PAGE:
Decline in diplomacy is worrisome

America has seen a long-term decline in the art of diplomacy in American foreign policy -- and that art has been fading faster recently.

With his tweets, provocations, disregard for the truth and facts, and disinterest in serious talks with allies and adversaries, President Donald Trump is giving us a classic illustration of how not to conduct American diplomacy.

The Trump administration has proposed sharp cuts in the State Department’s budget, failed to fill important vacancies and dismantled international agreements. Its leaders talk about reorganizing the department, but the implementation of it is dragging. Morale in the foreign service has worsened. Senior officers are leaving, and key ambassador positions are not promptly filled.

At the same time, the power of policymaking and its execution is shifting to the Pentagon, where activity and funding are increasing sharply. The trend suggests that military responses to the world’s problems dominate over diplomatic approaches.

These developments are taking place at a time when diplomacy of the highest order is required to deal with numerous and growing global crises, including North Korea’s nuclear threats, the rising power of China, and Russian meddling in elections in the U.S. and elsewhere. American diplomatic leadership in the world is diminishing; we are no longer seen as leading the world toward justice and democracy.

In a complex and confusing world, the general direction toward a decline of diplomacy is worrisome. Like most Americans, I'd like to see strong and effective diplomacy in which the U.S. exerts leadership, advances American interests, solves problems without violence, builds international support for our policies and works cooperatively with our allies.

Obviously, diplomacy must be integrated with other tools of American power. Diplomacy and military power must work hand in hand in enforcing peace agreements, training police, reducing conflict, ensuring border security and many other tasks. But the solutions to most of our international problems are political. Building trust is essential for the achievement of our lofty goals, and we build trust through skillful diplomacy.

Through endless discussions and negotiations with friendly and adversarial governments across the world, diplomacy plays a huge role in making the world a more peaceful place. It involves working with other entities – organizations like the U.N., the European Union, ASEAN and NATO as well as nongovernmental organizations, businesses and individuals – all of which can make significant contributions.

The United States must ensure our diplomats have the tools, training, resources and opportunity to do their jobs. This includes the skills to understand other languages and cultures and the knowledge and confidence to explain and promote U.S. policies.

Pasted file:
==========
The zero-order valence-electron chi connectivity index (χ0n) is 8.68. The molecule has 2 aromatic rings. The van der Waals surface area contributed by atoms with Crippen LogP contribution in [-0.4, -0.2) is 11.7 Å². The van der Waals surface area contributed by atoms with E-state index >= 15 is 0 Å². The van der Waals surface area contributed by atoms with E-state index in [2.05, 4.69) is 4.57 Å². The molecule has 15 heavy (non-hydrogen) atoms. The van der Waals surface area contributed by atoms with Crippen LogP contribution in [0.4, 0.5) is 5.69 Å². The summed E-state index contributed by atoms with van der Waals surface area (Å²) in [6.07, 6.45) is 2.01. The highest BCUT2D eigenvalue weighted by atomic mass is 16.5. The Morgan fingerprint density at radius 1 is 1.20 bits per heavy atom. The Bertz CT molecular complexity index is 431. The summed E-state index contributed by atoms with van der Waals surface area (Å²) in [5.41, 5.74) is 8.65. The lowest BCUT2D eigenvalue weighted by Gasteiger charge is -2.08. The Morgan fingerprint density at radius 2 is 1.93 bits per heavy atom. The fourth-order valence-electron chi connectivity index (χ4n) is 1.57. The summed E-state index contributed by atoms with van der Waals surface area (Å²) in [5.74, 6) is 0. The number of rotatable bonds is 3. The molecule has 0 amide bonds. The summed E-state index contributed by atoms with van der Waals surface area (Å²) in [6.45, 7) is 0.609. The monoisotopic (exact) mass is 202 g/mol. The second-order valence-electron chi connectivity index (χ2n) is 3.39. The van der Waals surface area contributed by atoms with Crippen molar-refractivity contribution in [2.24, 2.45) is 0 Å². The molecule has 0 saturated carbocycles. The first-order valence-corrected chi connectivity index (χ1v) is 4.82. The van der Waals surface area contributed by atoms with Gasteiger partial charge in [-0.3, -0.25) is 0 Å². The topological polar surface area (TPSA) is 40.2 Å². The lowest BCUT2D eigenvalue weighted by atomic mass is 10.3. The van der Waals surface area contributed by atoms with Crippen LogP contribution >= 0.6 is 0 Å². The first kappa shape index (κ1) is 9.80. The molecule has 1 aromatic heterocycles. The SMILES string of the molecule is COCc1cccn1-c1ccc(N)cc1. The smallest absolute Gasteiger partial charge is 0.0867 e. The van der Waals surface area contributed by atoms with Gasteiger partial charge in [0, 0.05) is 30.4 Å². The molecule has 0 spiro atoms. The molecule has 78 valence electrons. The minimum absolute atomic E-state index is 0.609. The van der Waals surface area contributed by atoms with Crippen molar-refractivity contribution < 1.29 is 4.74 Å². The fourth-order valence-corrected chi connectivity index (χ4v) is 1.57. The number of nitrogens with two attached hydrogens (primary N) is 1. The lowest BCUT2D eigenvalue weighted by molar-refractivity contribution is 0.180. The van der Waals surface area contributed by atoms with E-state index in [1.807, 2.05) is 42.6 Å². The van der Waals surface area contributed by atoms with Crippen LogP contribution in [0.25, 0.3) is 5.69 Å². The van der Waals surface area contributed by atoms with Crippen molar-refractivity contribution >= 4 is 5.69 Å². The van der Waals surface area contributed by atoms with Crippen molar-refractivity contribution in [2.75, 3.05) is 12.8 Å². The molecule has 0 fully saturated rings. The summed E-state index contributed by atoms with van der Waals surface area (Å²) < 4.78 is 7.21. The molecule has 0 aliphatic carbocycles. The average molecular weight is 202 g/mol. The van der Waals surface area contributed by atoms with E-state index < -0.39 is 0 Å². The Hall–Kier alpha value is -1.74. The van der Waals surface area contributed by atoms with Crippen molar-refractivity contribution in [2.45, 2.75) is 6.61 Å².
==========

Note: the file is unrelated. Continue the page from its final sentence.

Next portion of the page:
Diplomacy is not a panacea, but if we are going to reduce conflicts, prevent civil wars and make progress on issues like climate change and nuclear proliferation, our diplomacy is a critically essential tool.

Aside from reducing conflict, there are many benefits to engaging in diplomacy. It can be used to explain our policies, to better understand the views of others and to dispel misunderstanding. The objective is not just to avert war but to find and pursue paths to peace and prosperity.

Diplomacy requires working with persistence and patience over the long haul. Rules have to be set, borders drawn, ground rules agreed to, development plans implemented – the list goes on. In some situations, military forces must be restrained and refugees accommodated. All these actions constitute the hard work of peace.

The most difficult situations are often the ones most in need of diplomacy, and that requires sustained communication with all the parties. I’ve never been of the school that says, when you have differences with a country, you shut down the embassy and pull out the ambassador. That approach is a formula for stalemate, if not confrontation.

Decades ago, when I was a member of Congress, I began meeting with representatives of the Soviet Union. The meetings were formal and structured. They would read a speech. I would read a speech. We would agree to work for peace, and we would go home with little accomplished.

We did that year after year, and then something began to happen. Eventually we put away the set speeches and began talking with one another. We got to know one another better, and we gradually started to gain a better understanding of each other’s countries and concerns and how to address them.

That was the beginning of the thaw in U.S.-Soviet relations. And throughout the time we were talking, despite our deep differences with one another, no shots were fired.

Diplomacy can be frustrating. It takes a lot of patience and perseverance. And it doesn’t always work. But we simply cannot resolve problems around the world without talking to others. Failing to talk is a near guarantee that problems will fester, tensions will rise, and opportunities for progress will be missed.

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